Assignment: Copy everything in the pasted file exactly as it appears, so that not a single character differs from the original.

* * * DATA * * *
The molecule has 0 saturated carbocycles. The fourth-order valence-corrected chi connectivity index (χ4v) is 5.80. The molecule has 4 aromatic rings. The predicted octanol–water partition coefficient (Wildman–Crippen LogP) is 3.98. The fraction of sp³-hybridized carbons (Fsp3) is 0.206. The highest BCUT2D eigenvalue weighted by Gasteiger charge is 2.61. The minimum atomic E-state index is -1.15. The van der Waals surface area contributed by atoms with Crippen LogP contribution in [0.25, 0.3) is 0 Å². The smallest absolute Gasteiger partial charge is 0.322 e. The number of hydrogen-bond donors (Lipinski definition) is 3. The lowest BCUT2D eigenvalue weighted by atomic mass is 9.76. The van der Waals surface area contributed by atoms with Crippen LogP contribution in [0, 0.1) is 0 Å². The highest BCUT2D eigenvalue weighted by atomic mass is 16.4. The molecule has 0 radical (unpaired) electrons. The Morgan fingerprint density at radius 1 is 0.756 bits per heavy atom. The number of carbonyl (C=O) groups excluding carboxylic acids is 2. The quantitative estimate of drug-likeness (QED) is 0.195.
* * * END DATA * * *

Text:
The molecule has 0 saturated carbocycles. The fourth-order valence-corrected chi connectivity index (χ4v) is 5.80. The molecule has 4 aromatic rings. The predicted octanol–water partition coefficient (Wildman–Crippen LogP) is 3.98. The fraction of sp³-hybridized carbons (Fsp3) is 0.206. The highest BCUT2D eigenvalue weighted by Gasteiger charge is 2.61. The minimum atomic E-state index is -1.15. The van der Waals surface area contributed by atoms with Crippen LogP contribution in [0.25, 0.3) is 0 Å². The smallest absolute Gasteiger partial charge is 0.322 e. The number of hydrogen-bond donors (Lipinski definition) is 3. The lowest BCUT2D eigenvalue weighted by atomic mass is 9.76. The van der Waals surface area contributed by atoms with Crippen LogP contribution in [0, 0.1) is 0 Å². The highest BCUT2D eigenvalue weighted by atomic mass is 16.4. The molecule has 0 radical (unpaired) electrons. The Morgan fingerprint density at radius 1 is 0.756 bits per heavy atom. The number of carbonyl (C=O) groups excluding carboxylic acids is 2. The quantitative estimate of drug-likeness (QED) is 0.195.